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I am applying to a master's programs right now and am in a bind.

My professor accused me of academic misconduct in one of my undergraduate classes. After I submitted my assignment I had asked a question on an online forum about an assignment and posted a short excerpt of my work. I was asking a question out of intellectual curiosity to better my work for the future.

This had not been an issue with other professors in our department. This professor was strongly against posting anything online, so he found my post online and stated that I violated his rule of knowingly or unknowingly making my solutions available to other students. I had no intent to cheat, and I didn't feel anything I posted was a solution since they were short snippets of code. I felt this charge was a stretch, but the school sided with the professor and he will fail me for the class.

My school says the records of this academic misconduct process are sealed, and there will be no notation on my transcript, just the failed grade.

Graduate school applications ask if one has been involved in any type of academic hearings and to explain the circumstances. The application also asks me to explain any failed grades. I fear if I disclose all this information it will hurt my application. As far as I know the graduate school will not be able to find out there was any misconduct, unless they contact student affairs and I permit them to see those records. The graduate school just requires the official academic transcript. I'm wondering if graduate schools also check other academic records.

Any guidance on what I should do?

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    Be honest and explain the situation. – Luigi May 25 '16 at 1:14
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    Was there an academic hearing? – Kimball May 25 '16 at 3:10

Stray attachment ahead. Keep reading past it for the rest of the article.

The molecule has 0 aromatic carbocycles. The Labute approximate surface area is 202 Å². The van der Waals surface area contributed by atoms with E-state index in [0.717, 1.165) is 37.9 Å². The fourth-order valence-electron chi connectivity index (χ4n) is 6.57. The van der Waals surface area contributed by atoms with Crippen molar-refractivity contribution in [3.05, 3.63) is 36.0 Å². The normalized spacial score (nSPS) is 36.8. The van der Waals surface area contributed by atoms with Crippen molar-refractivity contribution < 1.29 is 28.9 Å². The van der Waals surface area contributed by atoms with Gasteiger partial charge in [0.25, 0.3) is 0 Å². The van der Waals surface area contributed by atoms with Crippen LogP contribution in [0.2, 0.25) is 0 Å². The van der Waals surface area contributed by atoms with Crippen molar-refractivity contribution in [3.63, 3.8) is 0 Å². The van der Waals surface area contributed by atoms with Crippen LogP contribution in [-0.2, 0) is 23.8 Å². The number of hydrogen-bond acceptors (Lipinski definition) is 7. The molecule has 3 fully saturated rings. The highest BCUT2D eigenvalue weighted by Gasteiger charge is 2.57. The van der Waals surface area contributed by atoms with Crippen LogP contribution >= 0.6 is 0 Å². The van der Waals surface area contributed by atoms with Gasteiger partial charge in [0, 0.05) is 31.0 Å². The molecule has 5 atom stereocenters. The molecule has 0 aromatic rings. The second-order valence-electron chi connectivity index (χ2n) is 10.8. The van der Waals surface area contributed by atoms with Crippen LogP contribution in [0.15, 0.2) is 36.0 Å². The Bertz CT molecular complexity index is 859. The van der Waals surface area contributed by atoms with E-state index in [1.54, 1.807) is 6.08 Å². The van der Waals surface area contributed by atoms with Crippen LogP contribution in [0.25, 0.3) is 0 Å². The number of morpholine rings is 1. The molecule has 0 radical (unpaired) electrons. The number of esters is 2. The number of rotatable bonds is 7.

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    I ran into this issue recently because I posted my assignment on Code Review, it got Hot Network Question status, and everyone found it. I was scolded but pointed out that I retained rights to my work per university guidelines and the syllabus mentioned nothing of posting your work online. Didn't get any complaints after that email was sent. No way would I take a 0 in a class for something like that. – Insane May 25 '16 at 9:35
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    @WetlabWalter In my department, we explicitly tell students that sharing the model solutions, which they get after their work is assessed, with subsequent years is an academic offence. Teaching is not just the broadcasting of knowledge, otherwise we'd just stick it all online and go find ourselves another job – Yemon Choi May 26 '16 at 3:03
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    @WetlabWalter If you want to write at least 100 hours' new material of exercises each year, calibrated and arranged in suitable progression to reinforce the concepts being covered in class (this is approx. how much I provide for my second year course to 180 students, with full solutions I should add), then be my guest. We can commision you – Yemon Choi May 26 '16 at 11:38
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I don't see what the "bind" is. You are being unambiguously asked to disclose something, so....you should disclose it. If you just mean "Oh no, behaving ethically may not be in line with my purely selfish interests": right, this is how ethics usually work. You shouldn't lie, cheat, steal, injure, rape, murder...even when you think you won't get caught. That's what "shouldn't" means.

That they also ask you to explain your failed grades is a good break for you: you should explain carefully what happened. If at all possible you should enlist a sympathetic faculty member to write something corroborating your story in their recommendation letter. If you are fully believable then you have a shot that those who are evaluating your application will actually believe you. They may well think that the professor went overboard and end up weighting the failing grade less strongly than a failing grade that was awarded because you (say) failed the final exam. In fact, if there is something objective you can do to show that you have mastered the material of that course -- e.g. doing a reading course with another faculty member -- then I strongly encourage you to do so.

[I'm kind of annoyed to add this but...your academic dishonesty is not in any way protected information. For all you know, your letter writers could bring it up independently of what you tell them. Or -- much worse -- when you are N years into your graduate program, your old professor could meet someone in your new program and happen to discuss you. If it transpires that you were dishonest on your application, that could be grounds for dismissing you from the program. You sure don't want that to happen. Sigh -- be good; big brother might actually be watching.]